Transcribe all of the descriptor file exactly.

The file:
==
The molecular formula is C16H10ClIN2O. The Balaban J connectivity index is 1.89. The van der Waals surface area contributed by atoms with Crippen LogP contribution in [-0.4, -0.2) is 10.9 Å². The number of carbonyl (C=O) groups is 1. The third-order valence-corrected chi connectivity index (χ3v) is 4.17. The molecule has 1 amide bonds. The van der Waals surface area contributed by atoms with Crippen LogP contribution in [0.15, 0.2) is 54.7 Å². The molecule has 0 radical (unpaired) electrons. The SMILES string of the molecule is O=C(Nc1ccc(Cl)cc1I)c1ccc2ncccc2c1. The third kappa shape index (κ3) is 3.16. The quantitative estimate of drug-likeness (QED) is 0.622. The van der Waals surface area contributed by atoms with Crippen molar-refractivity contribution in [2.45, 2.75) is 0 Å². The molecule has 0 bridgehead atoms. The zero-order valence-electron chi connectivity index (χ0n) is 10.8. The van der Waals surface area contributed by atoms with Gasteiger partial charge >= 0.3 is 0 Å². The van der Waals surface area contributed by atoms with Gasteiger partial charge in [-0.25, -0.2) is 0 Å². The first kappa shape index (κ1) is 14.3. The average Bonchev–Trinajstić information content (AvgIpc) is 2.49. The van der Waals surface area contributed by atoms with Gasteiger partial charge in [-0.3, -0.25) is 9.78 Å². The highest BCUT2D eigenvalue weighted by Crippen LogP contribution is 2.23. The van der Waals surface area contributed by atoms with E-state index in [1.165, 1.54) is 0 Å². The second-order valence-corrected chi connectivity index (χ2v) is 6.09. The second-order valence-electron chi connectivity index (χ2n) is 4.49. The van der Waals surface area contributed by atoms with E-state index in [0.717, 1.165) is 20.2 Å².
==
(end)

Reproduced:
The molecular formula is C16H10ClIN2O. The Balaban J connectivity index is 1.89. The van der Waals surface area contributed by atoms with Crippen LogP contribution in [-0.4, -0.2) is 10.9 Å². The number of carbonyl (C=O) groups is 1. The third-order valence-corrected chi connectivity index (χ3v) is 4.17. The molecule has 1 amide bonds. The van der Waals surface area contributed by atoms with Crippen LogP contribution in [0.15, 0.2) is 54.7 Å². The molecule has 0 radical (unpaired) electrons. The SMILES string of the molecule is O=C(Nc1ccc(Cl)cc1I)c1ccc2ncccc2c1. The third kappa shape index (κ3) is 3.16. The quantitative estimate of drug-likeness (QED) is 0.622. The van der Waals surface area contributed by atoms with Crippen molar-refractivity contribution in [2.45, 2.75) is 0 Å². The molecule has 0 bridgehead atoms. The zero-order valence-electron chi connectivity index (χ0n) is 10.8. The van der Waals surface area contributed by atoms with Gasteiger partial charge >= 0.3 is 0 Å². The van der Waals surface area contributed by atoms with Gasteiger partial charge in [-0.25, -0.2) is 0 Å². The first kappa shape index (κ1) is 14.3. The average Bonchev–Trinajstić information content (AvgIpc) is 2.49. The van der Waals surface area contributed by atoms with Gasteiger partial charge in [-0.3, -0.25) is 9.78 Å². The highest BCUT2D eigenvalue weighted by Crippen LogP contribution is 2.23. The van der Waals surface area contributed by atoms with E-state index in [1.165, 1.54) is 0 Å². The second-order valence-corrected chi connectivity index (χ2v) is 6.09. The second-order valence-electron chi connectivity index (χ2n) is 4.49. The van der Waals surface area contributed by atoms with E-state index in [0.717, 1.165) is 20.2 Å².